give full particulars in first letter. I
want a farm costing from ten to fiteen
thousand dollars. FARN ER.
P. 0. Box 121. Bennettsville. S. C.
Notice of Election.
Under authority of an Act of the Gen
eral Assembly. of South Carolina. ap
proved the 24th day of February. 1910.
there will be an election held at Pax
ville. South Carolina. on Thursdy. Ma:y
5th. 1910. on the question of whether
Paxville School District No. 19 shall
issue and sell coupon bonds in an
amount not exceeding twelve thousand
(12,000) dollars. for purchasing a lot or
lots. erecting and equipping a school
building in said district, and which said
bonds to bear a rate not exceeding 5 1-2
per centum per annum. Only qualified
voters residing in said district shall be
allowed to vote. Polls open from 8
o'clock A. M. until 4 o'clock P. M.
Bv order of
F. S. GEDDINGS.
J. W. MIMS.
T. P. BROWN.
Trustees Paxville School Distrtet
of the Season.
.selective type sliding gear with mul
~naneto. no batteries, easiest riding,
Color dark blue, with eam running
wn, Wiliamsburgz and Clarendon.
yourself or agency for your county.
IDDLE SUIPPLY GO.
'i'hone 2.T~. P. t ). Box K.
ST OF LIVING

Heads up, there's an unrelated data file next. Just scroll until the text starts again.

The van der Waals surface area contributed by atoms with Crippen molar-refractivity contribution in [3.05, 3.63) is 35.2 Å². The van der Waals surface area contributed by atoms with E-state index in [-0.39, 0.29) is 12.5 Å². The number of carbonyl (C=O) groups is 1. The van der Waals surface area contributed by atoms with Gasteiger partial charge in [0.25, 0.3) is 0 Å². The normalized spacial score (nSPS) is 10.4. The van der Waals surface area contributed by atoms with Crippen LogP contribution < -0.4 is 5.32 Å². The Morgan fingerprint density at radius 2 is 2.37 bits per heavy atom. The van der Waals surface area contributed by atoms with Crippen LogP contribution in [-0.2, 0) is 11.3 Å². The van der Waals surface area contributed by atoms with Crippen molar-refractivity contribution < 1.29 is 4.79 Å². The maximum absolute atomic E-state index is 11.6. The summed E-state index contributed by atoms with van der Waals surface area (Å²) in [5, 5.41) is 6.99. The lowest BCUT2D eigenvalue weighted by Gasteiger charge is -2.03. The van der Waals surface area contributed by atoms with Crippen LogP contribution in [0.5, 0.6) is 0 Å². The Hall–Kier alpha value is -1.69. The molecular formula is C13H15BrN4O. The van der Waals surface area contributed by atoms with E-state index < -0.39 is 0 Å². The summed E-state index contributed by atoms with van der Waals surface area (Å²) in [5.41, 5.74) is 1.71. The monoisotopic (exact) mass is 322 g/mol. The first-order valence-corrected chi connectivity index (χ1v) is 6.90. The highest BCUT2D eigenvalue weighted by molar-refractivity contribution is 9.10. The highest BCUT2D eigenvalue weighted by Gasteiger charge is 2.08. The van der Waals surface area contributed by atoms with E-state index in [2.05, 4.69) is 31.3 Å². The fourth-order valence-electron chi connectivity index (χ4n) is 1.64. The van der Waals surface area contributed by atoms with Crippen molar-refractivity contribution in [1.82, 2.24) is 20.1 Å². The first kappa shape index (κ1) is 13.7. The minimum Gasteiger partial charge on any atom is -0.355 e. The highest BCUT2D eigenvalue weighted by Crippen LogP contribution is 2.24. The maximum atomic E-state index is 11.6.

HIGH. WE ADMIT.
s of Wholesome Food
h of Everybody.
-pun camrto .12c.
3rlt. s i t aon I\ e . :d 1
~irCery Co., s
,Look Different! I
There i, ro :,atifaction ia looking lesis than altogether right, at
. any time. or peri.-d of life. and thi, is the most interesting season of
- he vear for men who anpreciate the value of correct dress.
. am ready for you with a most handsome line of
-*4 * ~
tSOS sees. a Co.,
I will tae pleasure in showing YOU the most handsome line the
world can produce.
These Suits are most worthy from every standpoint. I have a
. variety of handsome patterns made by the most artistic tailors. I
-ish to call your attention to the stylish effect in Grays, and
not e.<penslvely priced when first you consider the quality.
. There is a Suit-a good Suit of Clothes here for you; come and
- nut it on, it will look good on you. and give you that air of distinction -
which 'lfts men above the average crowd: it has all the goodness a
Suit can have-in short, it is just the Suit for you.
I especially ask that you try on one those Black Mohair or Crav
ennetts-those are made for the most stylish creatures-I will have